Document Type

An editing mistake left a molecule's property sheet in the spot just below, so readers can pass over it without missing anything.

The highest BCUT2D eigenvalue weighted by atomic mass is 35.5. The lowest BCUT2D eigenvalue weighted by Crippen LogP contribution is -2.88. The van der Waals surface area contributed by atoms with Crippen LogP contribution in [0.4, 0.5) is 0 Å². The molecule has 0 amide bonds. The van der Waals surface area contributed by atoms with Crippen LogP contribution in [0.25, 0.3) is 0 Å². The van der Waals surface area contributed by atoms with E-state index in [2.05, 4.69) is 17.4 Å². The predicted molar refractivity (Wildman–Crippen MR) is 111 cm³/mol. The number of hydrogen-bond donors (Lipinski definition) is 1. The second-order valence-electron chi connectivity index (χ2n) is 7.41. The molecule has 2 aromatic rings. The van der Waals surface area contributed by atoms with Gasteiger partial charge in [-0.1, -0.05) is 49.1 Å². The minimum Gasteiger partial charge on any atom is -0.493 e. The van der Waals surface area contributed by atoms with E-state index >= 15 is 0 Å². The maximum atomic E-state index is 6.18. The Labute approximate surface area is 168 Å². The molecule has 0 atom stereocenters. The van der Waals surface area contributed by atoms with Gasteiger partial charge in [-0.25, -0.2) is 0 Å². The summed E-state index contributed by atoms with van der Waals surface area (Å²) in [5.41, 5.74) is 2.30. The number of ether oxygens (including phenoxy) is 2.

The GCC has experienced rapid population growth and urbanization in the last 40 years. The rise in population has caused a surge in e-waste within the GCC countries. Electronic waste poses severe health and environmental risks, calling for the adoption of a circular economy where e-wastes are converted into valuable products through recycling. However, achieving a circular economy requires a robust legal framework, technologies and policies as practiced globally. The Global E-waste Monitor has traced e-waste generation in the GCC countries since 2014. One critical finding is that the e-waste generation has surged with population growth, urbanization and the advancement in technology that encourages the use of new electronic devices and dumping of electrical and electronic equipment considered obsolete. The end-of-life of electronic devices has been shortened due to the population's technological advancement and increased affordability of electrical and electronic equipment (EEE). Drawing on the literature, this study explored whether the GCC has an adequate legal framework to enable a circular economy by recycling e-wastes rather than dumping them in landfills. The research sought to find the best practices on e-waste recycling globally and compare them to the GCC settings. The study examined the adequacy of the GCC legal framework and the ability to achieve a circular economy using a qualitative case study methodology where e-waste management policies and legislation are examined in different GCC states to understand e-waste management in the region. A descriptive study design was used to explore the current GCC states’ legal frameworks and e-waste management status using primary and secondary data sources. The data was collected from the GCC states government documents by examining the constitutions, published environmental laws and policies, government websites and other secondary sources like journal articles and international organizations’ reports. The study established that achieving a circular economy in the GCC is minimal because of limited laws regulating e-waste recycling. Further, the region has not adopted the best technology to recycle e-wastes as seen in European settings. The inadequate legal framework should be addressed to ensure proper e-waste recycling to achieve a circular in the GCC countries.